Title: The Perfect House
Directed by: Kris Hulbert (‘First Times’) and Randy Kent (‘Life of Lemon’, TV’s ‘The John Kerwin Show’)
Starring: Monique Parent (TV’s ‘Tanya X’), John Philbin (‘Children of the Corn,’ ‘The Return of the Living Dead’) and Felissa Rose (‘Dahmer vs. Gacy’)
The horror genre has multiple successful sub-genres, whether it be Hitchcock-inspired suspense, ‘Saw’-inspired torture-porn or violent, psychological thrillers. The new horror anthology film ‘The Perfect House’ encompasses all three sub-genres with three diverse short stories. All three stories take place in the same house, particularly the basement, and aim to prove that people are sometimes driven to commit crimes by an external evil force.
‘The Perfect House’ follows newlyweds Mike and Marisol (played by Will Robertson and Andrea Vahl), who are given the tour of their dream house by a perky, sexual real estate agent (portrayed by Monique Parent). While the two are initially interested in buying the house, their perceptions of it quickly change once they view the basement. The two quickly feel a sense of unease in the house, which is revealed to be related to its foreboding, horrifying past.
The true horrors of the house are revealed in the three short tales. The short stories include ‘The Storm,’ a Hitchcock inspired tale of a family taking shelter in the basement from a violent storm. However, the storm isn’t the only thing threatening the family, as the abuse and resentment between them is quickly revealed. Next comes ‘Chic-ken,’ in which John Dosey (played by Jonathan Tiersten) kidnaps innocent people and locks them in the basement to torture and kill them. He keeps one female victim (portrayed by Holly Greene) alive to watch the torture. The last story, titled ‘Dinner Guest,’ follows a stranger (played by Dustin Stevens), who locks his next door neighbors in the basement and kills them one-by-one.
‘The Perfect House,’ which is set to premiere on FlickLaunch, the first movie distribution platform built on Facebook for independent filmmakers, takes a unique approach to telling the house’s story. Give the house is the only location in the horror thriller, and the basement serves as the primary antagonist, writer Kris Hulbert, who co-directed the film with Randy Kent, was able to maintain viewers’ interest in the house’s evil by telling the three stories. Each short story proves the directors’ message that evil isn’t always passed down generation to generation, amongst families; society and exposure to external past crimes can lead to people to their breaking points.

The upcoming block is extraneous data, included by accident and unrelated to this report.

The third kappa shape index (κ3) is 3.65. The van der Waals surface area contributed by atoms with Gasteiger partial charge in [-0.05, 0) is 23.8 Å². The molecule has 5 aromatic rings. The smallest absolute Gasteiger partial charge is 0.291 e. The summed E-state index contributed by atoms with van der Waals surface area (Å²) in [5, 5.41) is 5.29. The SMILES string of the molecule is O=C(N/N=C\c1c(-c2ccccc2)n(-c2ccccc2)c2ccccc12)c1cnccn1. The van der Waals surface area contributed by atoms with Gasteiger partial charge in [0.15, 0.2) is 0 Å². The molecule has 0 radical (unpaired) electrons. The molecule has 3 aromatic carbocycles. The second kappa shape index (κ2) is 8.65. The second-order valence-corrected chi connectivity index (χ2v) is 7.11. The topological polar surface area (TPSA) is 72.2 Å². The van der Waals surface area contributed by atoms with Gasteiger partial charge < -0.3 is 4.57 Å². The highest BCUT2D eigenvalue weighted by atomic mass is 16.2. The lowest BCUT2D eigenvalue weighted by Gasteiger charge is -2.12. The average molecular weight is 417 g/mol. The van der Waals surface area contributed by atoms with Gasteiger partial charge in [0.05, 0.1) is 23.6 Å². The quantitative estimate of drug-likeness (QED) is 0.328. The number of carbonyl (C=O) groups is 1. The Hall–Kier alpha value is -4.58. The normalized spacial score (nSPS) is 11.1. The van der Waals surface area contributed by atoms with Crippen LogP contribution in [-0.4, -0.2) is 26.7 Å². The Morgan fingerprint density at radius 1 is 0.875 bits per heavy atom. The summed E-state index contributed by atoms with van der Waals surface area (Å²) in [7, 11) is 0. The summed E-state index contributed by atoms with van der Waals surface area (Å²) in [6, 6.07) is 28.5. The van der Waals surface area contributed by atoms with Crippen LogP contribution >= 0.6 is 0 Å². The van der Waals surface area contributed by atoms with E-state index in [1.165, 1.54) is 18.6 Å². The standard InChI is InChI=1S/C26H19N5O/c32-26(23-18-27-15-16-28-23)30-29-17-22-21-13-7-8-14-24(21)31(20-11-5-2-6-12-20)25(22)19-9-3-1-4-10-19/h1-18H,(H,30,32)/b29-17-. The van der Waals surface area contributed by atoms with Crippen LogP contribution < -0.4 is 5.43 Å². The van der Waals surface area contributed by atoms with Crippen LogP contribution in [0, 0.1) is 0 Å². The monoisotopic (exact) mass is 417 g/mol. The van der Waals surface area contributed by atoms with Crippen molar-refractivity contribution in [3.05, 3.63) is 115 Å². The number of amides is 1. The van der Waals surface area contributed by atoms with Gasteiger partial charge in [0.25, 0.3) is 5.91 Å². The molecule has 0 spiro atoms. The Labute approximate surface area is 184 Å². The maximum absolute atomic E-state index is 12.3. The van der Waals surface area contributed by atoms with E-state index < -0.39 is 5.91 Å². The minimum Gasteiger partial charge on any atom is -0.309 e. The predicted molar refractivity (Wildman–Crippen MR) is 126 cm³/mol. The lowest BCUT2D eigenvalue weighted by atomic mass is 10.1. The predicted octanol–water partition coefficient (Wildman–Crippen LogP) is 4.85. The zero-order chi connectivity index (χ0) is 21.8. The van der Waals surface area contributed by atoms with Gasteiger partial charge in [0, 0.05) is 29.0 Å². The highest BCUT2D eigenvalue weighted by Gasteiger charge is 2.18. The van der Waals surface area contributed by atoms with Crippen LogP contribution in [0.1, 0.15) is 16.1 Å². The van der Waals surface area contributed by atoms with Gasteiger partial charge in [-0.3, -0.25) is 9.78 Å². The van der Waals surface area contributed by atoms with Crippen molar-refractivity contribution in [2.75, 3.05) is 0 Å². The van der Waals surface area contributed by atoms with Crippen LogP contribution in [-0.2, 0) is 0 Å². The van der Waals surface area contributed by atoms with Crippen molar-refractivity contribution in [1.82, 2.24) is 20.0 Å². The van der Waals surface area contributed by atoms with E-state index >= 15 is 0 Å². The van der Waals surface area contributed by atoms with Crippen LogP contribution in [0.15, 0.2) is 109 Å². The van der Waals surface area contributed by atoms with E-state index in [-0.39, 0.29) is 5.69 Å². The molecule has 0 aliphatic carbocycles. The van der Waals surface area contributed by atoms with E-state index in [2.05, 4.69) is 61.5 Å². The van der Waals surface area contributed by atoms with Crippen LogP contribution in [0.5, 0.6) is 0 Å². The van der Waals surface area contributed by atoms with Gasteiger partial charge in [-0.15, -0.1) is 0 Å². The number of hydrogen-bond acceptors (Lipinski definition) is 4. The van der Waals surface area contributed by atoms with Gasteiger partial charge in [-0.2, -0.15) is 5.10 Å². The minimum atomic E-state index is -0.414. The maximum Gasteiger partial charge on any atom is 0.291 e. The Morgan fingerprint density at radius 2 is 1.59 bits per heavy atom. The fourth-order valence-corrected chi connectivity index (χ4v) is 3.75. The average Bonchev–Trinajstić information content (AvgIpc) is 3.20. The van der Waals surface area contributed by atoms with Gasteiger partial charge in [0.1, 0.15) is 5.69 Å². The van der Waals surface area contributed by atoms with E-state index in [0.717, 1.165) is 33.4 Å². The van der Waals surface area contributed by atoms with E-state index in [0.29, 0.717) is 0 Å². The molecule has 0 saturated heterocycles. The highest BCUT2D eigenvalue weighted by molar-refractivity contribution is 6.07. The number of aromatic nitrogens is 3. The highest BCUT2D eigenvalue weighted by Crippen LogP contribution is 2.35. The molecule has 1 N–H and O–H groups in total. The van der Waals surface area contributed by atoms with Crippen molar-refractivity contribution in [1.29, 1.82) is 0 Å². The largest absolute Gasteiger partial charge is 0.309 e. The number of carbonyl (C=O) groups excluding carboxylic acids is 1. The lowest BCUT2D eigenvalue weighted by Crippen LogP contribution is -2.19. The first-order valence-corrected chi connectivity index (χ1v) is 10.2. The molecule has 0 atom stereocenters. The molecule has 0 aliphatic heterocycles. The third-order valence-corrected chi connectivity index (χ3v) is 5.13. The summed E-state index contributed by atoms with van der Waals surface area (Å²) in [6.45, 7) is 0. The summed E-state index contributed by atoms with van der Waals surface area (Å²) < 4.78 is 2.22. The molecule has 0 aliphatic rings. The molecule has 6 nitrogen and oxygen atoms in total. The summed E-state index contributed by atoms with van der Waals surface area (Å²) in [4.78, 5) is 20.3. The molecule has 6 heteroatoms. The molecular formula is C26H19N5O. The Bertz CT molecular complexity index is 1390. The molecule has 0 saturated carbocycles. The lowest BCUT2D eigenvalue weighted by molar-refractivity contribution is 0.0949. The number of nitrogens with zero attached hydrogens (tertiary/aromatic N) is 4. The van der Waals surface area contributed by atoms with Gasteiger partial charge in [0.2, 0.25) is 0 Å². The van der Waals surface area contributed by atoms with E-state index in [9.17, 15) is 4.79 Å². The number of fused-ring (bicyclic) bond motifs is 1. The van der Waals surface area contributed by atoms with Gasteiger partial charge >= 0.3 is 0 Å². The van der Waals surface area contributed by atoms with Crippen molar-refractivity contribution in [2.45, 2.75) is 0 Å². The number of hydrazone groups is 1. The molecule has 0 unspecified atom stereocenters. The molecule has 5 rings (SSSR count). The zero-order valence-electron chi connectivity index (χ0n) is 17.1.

Of the three stories, ‘Chic-ken’ is the most entertaining, as it derives from the family element of ‘The Storm’ and ‘Dinner Guest.’ Kulbert and Kent show that like society, which can become desensitized to evil after repeatedly watching horror films and television shows, the female victim becomes numb to John’s repeated torture and killing of other innocent people. The two have an interesting dynamic together, as the female knows what John is doing is wrong, but she comes to revel in the killings, since she has witnessed it for years.
Hulbert and Ken also kept viewers interested in ‘The Perfect House’ by including inspiration from the several horror sub-genres. ‘The Storm’ takes the Hitchcok approach by focusing on the suspense and deteriorating relationships between the family members. Each member misinterprets the others’ motives, which leads to off-camera violence and killings. ‘Chic-ken’ follows in the footsteps of the ‘Saw’ series and other torture porn movies, as it relies heavily on the on-screen physical torture and killing of John’s victims. ‘Dinner Guest,’ meanwhile, focuses on the psychological effects the stranger’s graphic violence has on the family.
While Kulbert and Kent deserve credit for creating an intriguing concept for the film, the acting unfortunately isn’t the most impressive the horror genre has ever seen. Since ‘The Perfect House’ is heavily focused on showing the violence and discontent among the characters, the actors have little time to focus on developing the backstories for their characters. The actors have little to relate to personality-wise, as Hulbert and Kent seemed more intent on focusing on the torture and killings than on building the characters.
Overall, Kulbert and Kent had an interesting concept with ‘The Perfect House,’ as they wanted to showcase how the evil of a particular place can harm and influence several diverse groups of people. Instead of showing one particular person harming all the victims, the two filmmakers aimed, and succeeded, in showing that society can lead many people to evil. While the anthology is also a unique concept in modern horror films, the lack of the actors’ bonding to their characters unfortunately took away from the movie’s overall theme and focus.
Written by: Karen Benardello